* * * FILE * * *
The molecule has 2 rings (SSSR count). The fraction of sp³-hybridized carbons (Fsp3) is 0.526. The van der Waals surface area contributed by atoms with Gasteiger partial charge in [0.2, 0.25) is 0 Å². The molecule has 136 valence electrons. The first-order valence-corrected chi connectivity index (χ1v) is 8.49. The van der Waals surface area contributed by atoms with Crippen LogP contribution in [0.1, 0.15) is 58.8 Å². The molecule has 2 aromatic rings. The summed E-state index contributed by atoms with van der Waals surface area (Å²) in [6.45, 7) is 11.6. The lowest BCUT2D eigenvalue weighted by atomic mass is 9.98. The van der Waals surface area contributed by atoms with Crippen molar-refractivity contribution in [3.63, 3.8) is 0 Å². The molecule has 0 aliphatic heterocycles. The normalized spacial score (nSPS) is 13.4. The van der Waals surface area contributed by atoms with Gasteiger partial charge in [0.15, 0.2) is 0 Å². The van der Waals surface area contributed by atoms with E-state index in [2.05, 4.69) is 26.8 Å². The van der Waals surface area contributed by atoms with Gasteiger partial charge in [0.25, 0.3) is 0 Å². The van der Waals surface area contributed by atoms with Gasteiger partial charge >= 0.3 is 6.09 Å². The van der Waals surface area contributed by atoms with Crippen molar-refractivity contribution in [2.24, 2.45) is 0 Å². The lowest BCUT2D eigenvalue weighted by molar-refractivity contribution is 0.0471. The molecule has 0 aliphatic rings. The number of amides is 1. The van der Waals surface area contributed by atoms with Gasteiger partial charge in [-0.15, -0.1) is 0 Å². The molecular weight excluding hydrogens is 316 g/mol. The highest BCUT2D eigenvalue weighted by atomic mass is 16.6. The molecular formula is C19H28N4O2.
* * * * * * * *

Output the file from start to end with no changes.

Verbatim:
The molecule has 2 rings (SSSR count). The fraction of sp³-hybridized carbons (Fsp3) is 0.526. The van der Waals surface area contributed by atoms with Gasteiger partial charge in [0.2, 0.25) is 0 Å². The molecule has 136 valence electrons. The first-order valence-corrected chi connectivity index (χ1v) is 8.49. The van der Waals surface area contributed by atoms with Crippen LogP contribution in [0.1, 0.15) is 58.8 Å². The molecule has 2 aromatic rings. The summed E-state index contributed by atoms with van der Waals surface area (Å²) in [6.45, 7) is 11.6. The lowest BCUT2D eigenvalue weighted by atomic mass is 9.98. The van der Waals surface area contributed by atoms with Crippen molar-refractivity contribution in [3.63, 3.8) is 0 Å². The molecule has 0 aliphatic heterocycles. The normalized spacial score (nSPS) is 13.4. The van der Waals surface area contributed by atoms with Gasteiger partial charge in [0.15, 0.2) is 0 Å². The van der Waals surface area contributed by atoms with E-state index in [2.05, 4.69) is 26.8 Å². The van der Waals surface area contributed by atoms with Gasteiger partial charge in [0.25, 0.3) is 0 Å². The van der Waals surface area contributed by atoms with Gasteiger partial charge >= 0.3 is 6.09 Å². The van der Waals surface area contributed by atoms with Crippen molar-refractivity contribution in [2.24, 2.45) is 0 Å². The lowest BCUT2D eigenvalue weighted by molar-refractivity contribution is 0.0471. The molecule has 0 aliphatic rings. The number of amides is 1. The van der Waals surface area contributed by atoms with Gasteiger partial charge in [-0.15, -0.1) is 0 Å². The molecular weight excluding hydrogens is 316 g/mol. The highest BCUT2D eigenvalue weighted by atomic mass is 16.6. The molecular formula is C19H28N4O2.